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Historic Tri-Colour

posted 25 Apr 2016, 15:12 by Edenderry GAA

A flag with a long History. Eamon O'Connell life long Edenderry GAA member and avid supporter was pictured on Sunday last with his 92 year old Tri-Colour.

The Tri-Colour was used as part of the funeral cortege of Eamon's uncle Tommy O'Connell Officer Commanding of the Carlow Brigade of the IRA. Tommy was tragically killed in a car accident in 1924 soon after the cessation of hostilities.

Some background on the Edenderry man is available on

Tommy O’Connell, Officer Commanding Carlow Brigade I.R.A. was accidentally killed on 31st August 1924. 

Tommy O’Connell who succeeded Eamon Malone of Barrowhouse as O.C. of the Carlow Brigade.  Previously, Tommy O’Connell held the position of Vice O.C. of the Brigade comprising six Battalions of which the 5th Battalion area included Athy, Kilkea, Castledermot, Ballylinan and Barrowhouse.  When the Civil War broke out Tommy O’Connell took the anti-treaty side and was imprisoned.  He escaped from jail and for quite a long time was on the run.  He survived the Civil War but did not feel able to return to his hometown of Edenderry until about six weeks before his untimely death.  Like many others who fought in the War of Independence or in the Civil War his health had been impaired as a result of the long periods spent on the run.  Before the commencement of hostilities he had worked as a French polisher and I believe that he was so employed again by Thomas Prendergast, Furniture Manufacturer of Carlow at the time of his death.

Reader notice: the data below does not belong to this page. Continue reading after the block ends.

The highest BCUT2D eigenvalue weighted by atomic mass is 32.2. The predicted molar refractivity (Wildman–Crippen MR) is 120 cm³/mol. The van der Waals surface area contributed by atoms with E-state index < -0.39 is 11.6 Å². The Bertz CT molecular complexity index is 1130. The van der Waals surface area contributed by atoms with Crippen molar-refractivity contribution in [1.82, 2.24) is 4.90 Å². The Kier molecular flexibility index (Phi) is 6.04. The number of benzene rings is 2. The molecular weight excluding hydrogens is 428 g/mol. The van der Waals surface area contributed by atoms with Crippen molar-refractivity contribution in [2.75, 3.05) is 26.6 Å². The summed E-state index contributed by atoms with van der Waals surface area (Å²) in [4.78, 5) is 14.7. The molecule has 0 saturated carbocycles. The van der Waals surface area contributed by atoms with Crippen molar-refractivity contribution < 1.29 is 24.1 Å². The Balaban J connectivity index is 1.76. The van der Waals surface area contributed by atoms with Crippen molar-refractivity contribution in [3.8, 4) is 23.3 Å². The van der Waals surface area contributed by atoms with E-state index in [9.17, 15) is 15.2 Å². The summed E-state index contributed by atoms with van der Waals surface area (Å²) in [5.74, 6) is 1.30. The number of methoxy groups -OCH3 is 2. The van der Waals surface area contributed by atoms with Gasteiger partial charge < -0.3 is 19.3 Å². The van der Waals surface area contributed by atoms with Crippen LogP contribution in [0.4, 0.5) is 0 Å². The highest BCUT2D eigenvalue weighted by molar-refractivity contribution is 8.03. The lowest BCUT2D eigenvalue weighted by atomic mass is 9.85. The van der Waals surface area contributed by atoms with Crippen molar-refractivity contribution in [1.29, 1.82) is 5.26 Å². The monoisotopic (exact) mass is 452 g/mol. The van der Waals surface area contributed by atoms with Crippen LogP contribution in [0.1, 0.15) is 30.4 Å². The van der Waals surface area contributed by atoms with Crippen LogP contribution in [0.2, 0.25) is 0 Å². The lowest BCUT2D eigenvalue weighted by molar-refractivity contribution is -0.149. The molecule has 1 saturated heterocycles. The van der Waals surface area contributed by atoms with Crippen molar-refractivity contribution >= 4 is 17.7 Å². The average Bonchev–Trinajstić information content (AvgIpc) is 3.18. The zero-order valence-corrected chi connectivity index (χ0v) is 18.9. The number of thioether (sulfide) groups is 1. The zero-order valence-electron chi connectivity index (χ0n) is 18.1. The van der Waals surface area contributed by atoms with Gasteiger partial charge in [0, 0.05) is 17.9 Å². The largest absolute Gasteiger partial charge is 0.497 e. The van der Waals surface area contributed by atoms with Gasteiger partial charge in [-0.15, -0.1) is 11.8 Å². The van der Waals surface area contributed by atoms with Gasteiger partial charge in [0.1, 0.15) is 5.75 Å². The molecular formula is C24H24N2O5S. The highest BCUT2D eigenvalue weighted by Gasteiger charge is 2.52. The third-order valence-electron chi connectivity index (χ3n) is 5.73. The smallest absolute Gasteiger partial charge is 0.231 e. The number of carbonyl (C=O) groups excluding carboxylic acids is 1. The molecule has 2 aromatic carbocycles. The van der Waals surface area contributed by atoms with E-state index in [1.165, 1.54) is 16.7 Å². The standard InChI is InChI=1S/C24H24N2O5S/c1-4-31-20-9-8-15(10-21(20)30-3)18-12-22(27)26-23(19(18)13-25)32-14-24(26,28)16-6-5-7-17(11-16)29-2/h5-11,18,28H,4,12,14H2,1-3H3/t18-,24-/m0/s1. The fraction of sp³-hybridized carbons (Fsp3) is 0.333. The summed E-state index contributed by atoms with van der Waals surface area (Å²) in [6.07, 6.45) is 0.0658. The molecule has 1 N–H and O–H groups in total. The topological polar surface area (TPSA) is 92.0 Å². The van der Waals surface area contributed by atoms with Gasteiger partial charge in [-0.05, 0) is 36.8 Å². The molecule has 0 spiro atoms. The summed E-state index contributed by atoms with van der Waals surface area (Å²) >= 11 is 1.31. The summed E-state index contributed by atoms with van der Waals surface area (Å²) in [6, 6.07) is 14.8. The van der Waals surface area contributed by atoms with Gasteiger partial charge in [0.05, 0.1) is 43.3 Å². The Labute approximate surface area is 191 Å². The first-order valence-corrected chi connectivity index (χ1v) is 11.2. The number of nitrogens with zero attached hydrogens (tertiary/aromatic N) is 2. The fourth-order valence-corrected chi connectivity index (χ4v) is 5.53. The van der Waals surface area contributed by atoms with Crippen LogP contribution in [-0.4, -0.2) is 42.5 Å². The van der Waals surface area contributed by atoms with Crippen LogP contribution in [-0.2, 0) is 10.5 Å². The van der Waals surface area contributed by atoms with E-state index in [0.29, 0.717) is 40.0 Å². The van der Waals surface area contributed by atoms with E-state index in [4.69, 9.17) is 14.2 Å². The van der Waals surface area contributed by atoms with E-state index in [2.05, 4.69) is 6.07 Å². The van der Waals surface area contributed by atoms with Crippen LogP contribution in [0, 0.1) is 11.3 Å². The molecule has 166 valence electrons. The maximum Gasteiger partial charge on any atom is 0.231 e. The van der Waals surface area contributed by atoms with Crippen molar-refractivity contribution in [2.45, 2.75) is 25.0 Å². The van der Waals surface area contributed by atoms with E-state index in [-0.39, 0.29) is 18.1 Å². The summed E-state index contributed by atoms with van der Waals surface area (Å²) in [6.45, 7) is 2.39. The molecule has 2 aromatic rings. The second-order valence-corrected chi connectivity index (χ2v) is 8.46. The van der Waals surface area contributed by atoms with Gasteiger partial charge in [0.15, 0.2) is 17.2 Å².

From the details given at the inquest, presided over by Dr. Jeremiah O’Neill of Athy, it would appear that the former I.R.A. leader accompanied two friends as they travelled by car to Garyhill, Bagenalstown.  On the return journey Christopher Pentony of New Road, Edenderry was driving and near to Maganey Railway Station a tyre burst and the car swerved to the right, hit the embankment, overturned and pinned Pentony and O’Connell underneath.  James McDonald who was sitting in the back seat was thrown free and he went for assistance.

Martin Fleming who lived in the area gave evidence at the Coroner’s Court of being awakened by McDonald around 3.00 a.m.  He went with him to the nearby house of Michael Carolan but got no-one there.  Both men then returned to the scene of the accident, with Fleming carrying a lighted candle which he was told to quench as petrol was spilling from the crashed car.  Unable to right the car, Fleming ran to Anthony’s house some distance away and with the help of Mr. Anthony and his son succeeded in turning over the car.  Dr. Francis Brennan of Castledermot who was called to the scene pronounced Tommy O’Connell dead.

News of O’Connell’s tragic accident was received in Athy and surrounding area with great sadness.  The Nationalist and Leinster Times reported that “the windows in Athy were shuttered all day on Monday in token of sympathy and great numbers joined the funeral cortege as it passed through the town on its way to Edenderry.”

Athy Urban District Council passed a vote of sympathy at its meeting that Monday night which was chaired by Thomas Corcoran and attended by Peter P. Doyle, Frank Jackson, James Dargan and Thomas O’Rourke.

Tommy O’Connell was buried at Monasteroris on Tuesday, 2ndSeptember 1924.  Death notices were inserted in the Nationalist and Leinster Times by several groups with which he had been associated including the Officers and Men of the 1st Battalion Carlow Brigade.  The Brigade staff inserted another notice, as did the Carlow Cumann na mBan.  Before the end of September 1924 a public meeting was held in Carlow for the purpose of raising funds to erect a memorial to the former I.R.A. Commander.